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Figure 1: Greenville Regenerative Stormwater Conveyance. Image courtesy of WK Dickson.


The Clean Water State Revolving Fund (CWSRF) program was created over 20 years ago through amendments to the Clean Water Act. The CWSRF provides low interest loans to local government units for water quality-related projects. Each year, a portion of the funds are allocated to a “Green Project Reserve” that further reduces the interest rate of “green” projects, such as stormwater control measures (SCMs). In North Carolina, the program is run through the North Carolina Division of Water Infrastructure (DWI), a division within the Department of Environmental Quality.

The CWSRF has been very popular in North Carolina, funding countless wastewater projects across the state. Nevertheless, the uptake of the CWSRF and the Green Project Reserve for green infrastructure in North Carolina has been relatively slow and usually on a smaller funding scale.

One project stands in contrast to that generalization: the City of Greenville’s (NC) urban stormwater project, otherwise known as the Town Creek Culvert Project, which was completed in October of 2020. As the uptown district developed, the need to address urban stormwater concerns drove a more innovative approach which involved multiple green infrastructure components, including a regenerative stormwater conveyance system. As a result of these green stormwater infrastructure components, the project was eligible for funding through the CWSRF and Green Project Reserve. In total, the project included a mix of gray and green infrastructure designed to increase the level of service in the uptown district from a two-year storm event (50% annual storm event probability) to a 25-year storm event (4% annual storm event probability). The project, though long and complicated, remains the largest stormwater project funded by the NC CWSRF.

Recognizing the opportunity to learn from this project, the EFC conducted a case study of the Town Creek Culvert project in the spring/summer of 2021. This case study gathered information on the project from City of Greenville archives, interviews with NC DWI, and feedback from the City of Greenville and WK Dickson (the engineering firm involved with the project). Together, this information formed a narrative describing the project and list of lessons learned for local governments that might be considering using CWSRF funds for green stormwater infrastructure. The case study, which can be found at this link, attempts to detail both the “highs” and the “lows” of the project and encourages uptake of the CWSRF for these green projects.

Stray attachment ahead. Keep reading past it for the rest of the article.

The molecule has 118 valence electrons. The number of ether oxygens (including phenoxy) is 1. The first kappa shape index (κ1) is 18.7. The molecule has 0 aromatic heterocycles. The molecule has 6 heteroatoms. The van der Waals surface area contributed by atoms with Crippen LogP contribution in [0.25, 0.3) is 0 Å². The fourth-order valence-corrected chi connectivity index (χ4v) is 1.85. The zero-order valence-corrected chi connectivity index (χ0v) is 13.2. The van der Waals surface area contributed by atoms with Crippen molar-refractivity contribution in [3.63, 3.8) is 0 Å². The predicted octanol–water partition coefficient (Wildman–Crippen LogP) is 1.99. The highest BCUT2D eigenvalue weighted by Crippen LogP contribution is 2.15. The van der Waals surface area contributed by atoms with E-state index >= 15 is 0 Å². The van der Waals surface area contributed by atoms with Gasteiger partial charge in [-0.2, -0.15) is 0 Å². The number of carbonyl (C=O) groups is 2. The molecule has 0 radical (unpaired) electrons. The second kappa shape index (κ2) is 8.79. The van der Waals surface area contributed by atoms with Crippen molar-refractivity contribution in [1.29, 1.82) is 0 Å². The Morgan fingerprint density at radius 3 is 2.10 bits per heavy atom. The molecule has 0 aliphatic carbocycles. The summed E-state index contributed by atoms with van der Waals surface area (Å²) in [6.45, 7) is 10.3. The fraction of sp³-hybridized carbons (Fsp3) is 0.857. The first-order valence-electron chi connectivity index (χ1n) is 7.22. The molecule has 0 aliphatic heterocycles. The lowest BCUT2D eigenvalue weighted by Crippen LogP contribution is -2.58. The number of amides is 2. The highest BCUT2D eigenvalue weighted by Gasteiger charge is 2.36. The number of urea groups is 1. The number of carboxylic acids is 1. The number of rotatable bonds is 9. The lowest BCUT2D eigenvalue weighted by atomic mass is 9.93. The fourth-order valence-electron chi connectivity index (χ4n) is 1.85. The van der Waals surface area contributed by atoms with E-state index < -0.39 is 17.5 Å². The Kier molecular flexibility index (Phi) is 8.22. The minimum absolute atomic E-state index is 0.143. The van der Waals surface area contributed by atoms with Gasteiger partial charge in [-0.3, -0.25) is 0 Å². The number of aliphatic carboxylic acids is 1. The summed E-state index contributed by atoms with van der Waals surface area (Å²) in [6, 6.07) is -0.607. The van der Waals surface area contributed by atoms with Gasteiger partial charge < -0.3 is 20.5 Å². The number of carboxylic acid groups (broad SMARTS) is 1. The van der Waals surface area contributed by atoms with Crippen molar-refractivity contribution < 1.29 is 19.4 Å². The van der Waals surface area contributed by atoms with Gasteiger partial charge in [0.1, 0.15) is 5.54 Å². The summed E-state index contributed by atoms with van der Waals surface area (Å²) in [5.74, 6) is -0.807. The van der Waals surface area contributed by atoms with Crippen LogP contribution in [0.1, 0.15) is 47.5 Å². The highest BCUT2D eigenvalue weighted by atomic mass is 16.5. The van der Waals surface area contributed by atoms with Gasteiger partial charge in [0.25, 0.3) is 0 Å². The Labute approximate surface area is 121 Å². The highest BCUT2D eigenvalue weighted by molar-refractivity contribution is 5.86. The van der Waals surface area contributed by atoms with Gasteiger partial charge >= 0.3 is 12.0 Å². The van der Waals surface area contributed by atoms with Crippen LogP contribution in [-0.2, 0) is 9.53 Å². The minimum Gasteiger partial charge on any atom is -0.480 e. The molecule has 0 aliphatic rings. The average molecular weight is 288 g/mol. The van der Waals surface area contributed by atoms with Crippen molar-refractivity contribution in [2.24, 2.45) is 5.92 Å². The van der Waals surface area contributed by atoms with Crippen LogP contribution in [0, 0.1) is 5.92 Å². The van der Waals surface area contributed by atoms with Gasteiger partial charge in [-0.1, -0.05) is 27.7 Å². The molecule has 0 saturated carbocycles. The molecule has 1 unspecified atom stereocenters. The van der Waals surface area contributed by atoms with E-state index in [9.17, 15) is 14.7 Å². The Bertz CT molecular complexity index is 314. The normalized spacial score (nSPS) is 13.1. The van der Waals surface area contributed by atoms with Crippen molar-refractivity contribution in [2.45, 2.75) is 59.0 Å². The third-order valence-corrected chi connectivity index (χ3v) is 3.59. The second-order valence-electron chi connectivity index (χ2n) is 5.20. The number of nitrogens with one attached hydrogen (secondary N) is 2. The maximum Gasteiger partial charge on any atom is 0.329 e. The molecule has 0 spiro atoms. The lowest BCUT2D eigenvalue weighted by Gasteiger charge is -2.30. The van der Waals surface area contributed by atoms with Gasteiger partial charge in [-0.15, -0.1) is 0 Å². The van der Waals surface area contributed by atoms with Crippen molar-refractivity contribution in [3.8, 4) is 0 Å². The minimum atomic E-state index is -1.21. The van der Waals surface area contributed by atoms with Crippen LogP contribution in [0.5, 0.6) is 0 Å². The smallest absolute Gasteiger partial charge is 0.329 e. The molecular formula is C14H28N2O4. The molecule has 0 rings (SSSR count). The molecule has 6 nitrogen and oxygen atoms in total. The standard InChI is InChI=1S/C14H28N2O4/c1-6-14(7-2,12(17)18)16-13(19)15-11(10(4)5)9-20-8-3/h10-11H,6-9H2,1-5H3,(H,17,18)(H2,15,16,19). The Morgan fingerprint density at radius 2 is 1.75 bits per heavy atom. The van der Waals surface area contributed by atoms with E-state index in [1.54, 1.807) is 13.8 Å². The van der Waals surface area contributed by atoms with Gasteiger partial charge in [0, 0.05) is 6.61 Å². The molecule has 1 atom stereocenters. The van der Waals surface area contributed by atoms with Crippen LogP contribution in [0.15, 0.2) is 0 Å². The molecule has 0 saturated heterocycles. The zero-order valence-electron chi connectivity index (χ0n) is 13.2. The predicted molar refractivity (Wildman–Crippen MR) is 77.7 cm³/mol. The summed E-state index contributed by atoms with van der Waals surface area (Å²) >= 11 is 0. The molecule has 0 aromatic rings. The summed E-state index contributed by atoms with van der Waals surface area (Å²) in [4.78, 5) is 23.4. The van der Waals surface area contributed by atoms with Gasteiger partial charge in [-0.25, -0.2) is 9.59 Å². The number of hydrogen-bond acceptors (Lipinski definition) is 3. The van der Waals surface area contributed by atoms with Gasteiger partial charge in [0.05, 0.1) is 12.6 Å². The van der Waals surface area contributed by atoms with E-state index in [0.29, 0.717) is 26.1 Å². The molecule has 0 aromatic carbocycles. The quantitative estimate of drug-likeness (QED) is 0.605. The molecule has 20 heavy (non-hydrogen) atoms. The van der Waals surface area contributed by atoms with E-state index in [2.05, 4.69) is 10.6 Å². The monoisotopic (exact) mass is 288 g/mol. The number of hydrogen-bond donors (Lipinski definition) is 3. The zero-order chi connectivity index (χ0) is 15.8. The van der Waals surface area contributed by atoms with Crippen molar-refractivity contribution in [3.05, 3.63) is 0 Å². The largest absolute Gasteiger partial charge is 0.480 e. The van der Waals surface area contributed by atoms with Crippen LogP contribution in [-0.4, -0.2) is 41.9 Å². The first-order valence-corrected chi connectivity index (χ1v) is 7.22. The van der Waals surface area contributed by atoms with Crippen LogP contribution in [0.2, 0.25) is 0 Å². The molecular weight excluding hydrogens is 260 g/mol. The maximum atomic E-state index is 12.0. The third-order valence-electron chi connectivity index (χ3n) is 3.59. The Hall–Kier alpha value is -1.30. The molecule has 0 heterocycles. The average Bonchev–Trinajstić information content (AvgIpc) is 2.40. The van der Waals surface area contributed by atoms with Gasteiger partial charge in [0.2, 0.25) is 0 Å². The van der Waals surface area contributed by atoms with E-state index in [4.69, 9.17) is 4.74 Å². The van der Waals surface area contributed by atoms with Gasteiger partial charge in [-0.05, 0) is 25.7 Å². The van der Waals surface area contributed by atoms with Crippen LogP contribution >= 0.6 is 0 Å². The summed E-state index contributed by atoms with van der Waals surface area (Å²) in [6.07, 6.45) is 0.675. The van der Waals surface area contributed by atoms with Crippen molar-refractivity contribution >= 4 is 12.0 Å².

The project, like many urban stormwater projects, was not without its challenges. However, it is a great example of how the CWSRF and Green Project Reserve can be utilized for green stormwater infrastructure and to leverage support from community partners. The case study serves as a starting point for local governments that might be considering using the CWSRF for green stormwater infrastructure. To date, the wastewater needs in the state have driven the appetite for wastewater-specific project funds, but as NC continues to urbanize, there is a possibility that the CWSRF will receive a greater number of green stormwater-related project applications in the future. Keep reading and learn more about Greenville’s Town Creek Culvert project.

For more information, visit NC DWI’s CWSRF website by clicking here

One Response to “Getting Green for Going Green: Using the CWSRF for Urban Stormwater Projects”

  1. Sara

    Thanks for sharing the insights, the projects is definitely solving a lot of problems.

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